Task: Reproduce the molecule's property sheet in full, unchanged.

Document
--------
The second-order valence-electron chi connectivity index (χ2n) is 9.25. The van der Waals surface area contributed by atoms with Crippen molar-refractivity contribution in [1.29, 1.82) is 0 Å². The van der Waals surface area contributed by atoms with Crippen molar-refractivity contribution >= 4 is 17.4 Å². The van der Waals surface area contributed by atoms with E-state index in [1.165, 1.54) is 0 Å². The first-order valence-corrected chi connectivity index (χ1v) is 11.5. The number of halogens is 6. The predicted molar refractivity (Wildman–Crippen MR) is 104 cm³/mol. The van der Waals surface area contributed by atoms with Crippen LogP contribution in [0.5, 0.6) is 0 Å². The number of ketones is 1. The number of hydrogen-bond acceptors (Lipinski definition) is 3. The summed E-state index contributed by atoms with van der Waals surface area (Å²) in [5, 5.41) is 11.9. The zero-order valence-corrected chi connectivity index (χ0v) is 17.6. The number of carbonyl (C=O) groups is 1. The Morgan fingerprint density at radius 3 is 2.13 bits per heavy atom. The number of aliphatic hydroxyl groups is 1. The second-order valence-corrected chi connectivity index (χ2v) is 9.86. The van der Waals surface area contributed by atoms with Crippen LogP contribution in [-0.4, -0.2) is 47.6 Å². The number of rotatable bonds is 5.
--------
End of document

The second-order valence-electron chi connectivity index (χ2n) is 9.25. The van der Waals surface area contributed by atoms with Crippen molar-refractivity contribution in [1.29, 1.82) is 0 Å². The van der Waals surface area contributed by atoms with Crippen molar-refractivity contribution >= 4 is 17.4 Å². The van der Waals surface area contributed by atoms with E-state index in [1.165, 1.54) is 0 Å². The first-order valence-corrected chi connectivity index (χ1v) is 11.5. The number of halogens is 6. The predicted molar refractivity (Wildman–Crippen MR) is 104 cm³/mol. The van der Waals surface area contributed by atoms with Crippen LogP contribution in [0.5, 0.6) is 0 Å². The number of ketones is 1. The number of hydrogen-bond acceptors (Lipinski definition) is 3. The summed E-state index contributed by atoms with van der Waals surface area (Å²) in [5, 5.41) is 11.9. The zero-order valence-corrected chi connectivity index (χ0v) is 17.6. The number of carbonyl (C=O) groups is 1. The Morgan fingerprint density at radius 3 is 2.13 bits per heavy atom. The number of aliphatic hydroxyl groups is 1. The second-order valence-corrected chi connectivity index (χ2v) is 9.86. The van der Waals surface area contributed by atoms with Crippen LogP contribution in [-0.4, -0.2) is 47.6 Å². The number of rotatable bonds is 5.